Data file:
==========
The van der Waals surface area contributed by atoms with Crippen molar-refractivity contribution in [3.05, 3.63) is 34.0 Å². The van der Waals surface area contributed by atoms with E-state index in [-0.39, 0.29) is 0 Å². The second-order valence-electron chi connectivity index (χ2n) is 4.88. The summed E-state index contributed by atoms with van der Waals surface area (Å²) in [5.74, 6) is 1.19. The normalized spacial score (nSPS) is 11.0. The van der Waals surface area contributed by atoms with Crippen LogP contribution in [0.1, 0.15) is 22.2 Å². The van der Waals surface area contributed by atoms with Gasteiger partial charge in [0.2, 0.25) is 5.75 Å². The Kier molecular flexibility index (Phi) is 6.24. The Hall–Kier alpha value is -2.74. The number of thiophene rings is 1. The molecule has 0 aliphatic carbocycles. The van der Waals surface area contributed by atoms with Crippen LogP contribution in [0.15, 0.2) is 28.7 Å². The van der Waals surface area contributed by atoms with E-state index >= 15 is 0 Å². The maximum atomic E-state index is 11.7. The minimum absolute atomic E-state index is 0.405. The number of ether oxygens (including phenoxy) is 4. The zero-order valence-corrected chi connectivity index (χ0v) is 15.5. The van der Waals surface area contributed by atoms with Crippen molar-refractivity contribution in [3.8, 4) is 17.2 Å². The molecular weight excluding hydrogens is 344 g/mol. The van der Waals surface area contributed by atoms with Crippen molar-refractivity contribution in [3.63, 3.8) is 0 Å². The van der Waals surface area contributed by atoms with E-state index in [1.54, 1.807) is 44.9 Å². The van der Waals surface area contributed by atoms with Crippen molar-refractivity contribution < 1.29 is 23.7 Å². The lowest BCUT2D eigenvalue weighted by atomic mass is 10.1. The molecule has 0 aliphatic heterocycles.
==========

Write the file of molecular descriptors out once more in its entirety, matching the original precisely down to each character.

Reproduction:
The van der Waals surface area contributed by atoms with Crippen molar-refractivity contribution in [3.05, 3.63) is 34.0 Å². The van der Waals surface area contributed by atoms with E-state index in [-0.39, 0.29) is 0 Å². The second-order valence-electron chi connectivity index (χ2n) is 4.88. The summed E-state index contributed by atoms with van der Waals surface area (Å²) in [5.74, 6) is 1.19. The normalized spacial score (nSPS) is 11.0. The van der Waals surface area contributed by atoms with Crippen LogP contribution in [0.1, 0.15) is 22.2 Å². The van der Waals surface area contributed by atoms with Gasteiger partial charge in [0.2, 0.25) is 5.75 Å². The Kier molecular flexibility index (Phi) is 6.24. The Hall–Kier alpha value is -2.74. The number of thiophene rings is 1. The molecule has 0 aliphatic carbocycles. The van der Waals surface area contributed by atoms with Crippen LogP contribution in [0.15, 0.2) is 28.7 Å². The van der Waals surface area contributed by atoms with E-state index >= 15 is 0 Å². The maximum atomic E-state index is 11.7. The minimum absolute atomic E-state index is 0.405. The number of ether oxygens (including phenoxy) is 4. The zero-order valence-corrected chi connectivity index (χ0v) is 15.5. The van der Waals surface area contributed by atoms with Crippen molar-refractivity contribution in [3.8, 4) is 17.2 Å². The molecular weight excluding hydrogens is 344 g/mol. The van der Waals surface area contributed by atoms with Crippen molar-refractivity contribution in [3.63, 3.8) is 0 Å². The van der Waals surface area contributed by atoms with E-state index in [1.54, 1.807) is 44.9 Å². The van der Waals surface area contributed by atoms with Crippen molar-refractivity contribution < 1.29 is 23.7 Å². The lowest BCUT2D eigenvalue weighted by atomic mass is 10.1. The molecule has 0 aliphatic heterocycles.